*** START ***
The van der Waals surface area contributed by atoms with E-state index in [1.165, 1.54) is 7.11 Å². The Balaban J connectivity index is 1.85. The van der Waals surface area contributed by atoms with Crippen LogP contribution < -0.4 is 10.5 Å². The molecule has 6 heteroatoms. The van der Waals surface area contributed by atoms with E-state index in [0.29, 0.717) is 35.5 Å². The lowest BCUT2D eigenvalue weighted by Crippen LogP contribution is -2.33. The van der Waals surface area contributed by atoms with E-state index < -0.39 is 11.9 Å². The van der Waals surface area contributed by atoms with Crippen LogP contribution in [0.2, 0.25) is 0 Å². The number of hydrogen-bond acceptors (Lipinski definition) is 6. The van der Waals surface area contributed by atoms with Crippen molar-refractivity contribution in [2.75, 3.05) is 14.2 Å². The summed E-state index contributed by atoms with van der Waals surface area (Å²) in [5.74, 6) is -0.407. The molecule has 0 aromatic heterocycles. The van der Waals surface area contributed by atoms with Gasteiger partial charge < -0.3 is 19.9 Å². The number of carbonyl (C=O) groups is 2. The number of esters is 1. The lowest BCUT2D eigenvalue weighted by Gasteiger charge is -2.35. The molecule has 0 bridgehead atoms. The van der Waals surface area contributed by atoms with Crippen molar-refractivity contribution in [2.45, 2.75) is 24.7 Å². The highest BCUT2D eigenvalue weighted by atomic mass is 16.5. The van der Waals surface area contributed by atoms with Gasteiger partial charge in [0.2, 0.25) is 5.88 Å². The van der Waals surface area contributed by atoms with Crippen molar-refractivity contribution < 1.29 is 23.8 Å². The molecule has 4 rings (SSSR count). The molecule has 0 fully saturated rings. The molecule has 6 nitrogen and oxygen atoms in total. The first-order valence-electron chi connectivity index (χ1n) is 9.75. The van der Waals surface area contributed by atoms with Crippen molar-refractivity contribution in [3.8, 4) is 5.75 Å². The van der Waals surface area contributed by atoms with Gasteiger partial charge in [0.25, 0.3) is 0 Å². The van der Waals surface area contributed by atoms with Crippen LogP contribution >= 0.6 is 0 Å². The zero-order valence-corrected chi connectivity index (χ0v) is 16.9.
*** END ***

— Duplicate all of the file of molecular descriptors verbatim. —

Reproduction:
The van der Waals surface area contributed by atoms with E-state index in [1.165, 1.54) is 7.11 Å². The Balaban J connectivity index is 1.85. The van der Waals surface area contributed by atoms with Crippen LogP contribution < -0.4 is 10.5 Å². The molecule has 6 heteroatoms. The van der Waals surface area contributed by atoms with E-state index in [0.29, 0.717) is 35.5 Å². The lowest BCUT2D eigenvalue weighted by Crippen LogP contribution is -2.33. The van der Waals surface area contributed by atoms with E-state index < -0.39 is 11.9 Å². The van der Waals surface area contributed by atoms with Crippen LogP contribution in [0.2, 0.25) is 0 Å². The number of hydrogen-bond acceptors (Lipinski definition) is 6. The van der Waals surface area contributed by atoms with Crippen molar-refractivity contribution in [2.75, 3.05) is 14.2 Å². The summed E-state index contributed by atoms with van der Waals surface area (Å²) in [5.74, 6) is -0.407. The molecule has 0 aromatic heterocycles. The van der Waals surface area contributed by atoms with Gasteiger partial charge < -0.3 is 19.9 Å². The number of carbonyl (C=O) groups is 2. The number of esters is 1. The lowest BCUT2D eigenvalue weighted by Gasteiger charge is -2.35. The molecule has 0 bridgehead atoms. The van der Waals surface area contributed by atoms with Crippen molar-refractivity contribution in [2.45, 2.75) is 24.7 Å². The highest BCUT2D eigenvalue weighted by atomic mass is 16.5. The van der Waals surface area contributed by atoms with Gasteiger partial charge in [0.2, 0.25) is 5.88 Å². The van der Waals surface area contributed by atoms with Crippen molar-refractivity contribution < 1.29 is 23.8 Å². The molecule has 4 rings (SSSR count). The molecule has 0 fully saturated rings. The molecule has 6 nitrogen and oxygen atoms in total. The first-order valence-electron chi connectivity index (χ1n) is 9.75. The van der Waals surface area contributed by atoms with Crippen molar-refractivity contribution in [3.8, 4) is 5.75 Å². The van der Waals surface area contributed by atoms with Gasteiger partial charge in [0.25, 0.3) is 0 Å². The van der Waals surface area contributed by atoms with Crippen LogP contribution >= 0.6 is 0 Å². The zero-order valence-corrected chi connectivity index (χ0v) is 16.9.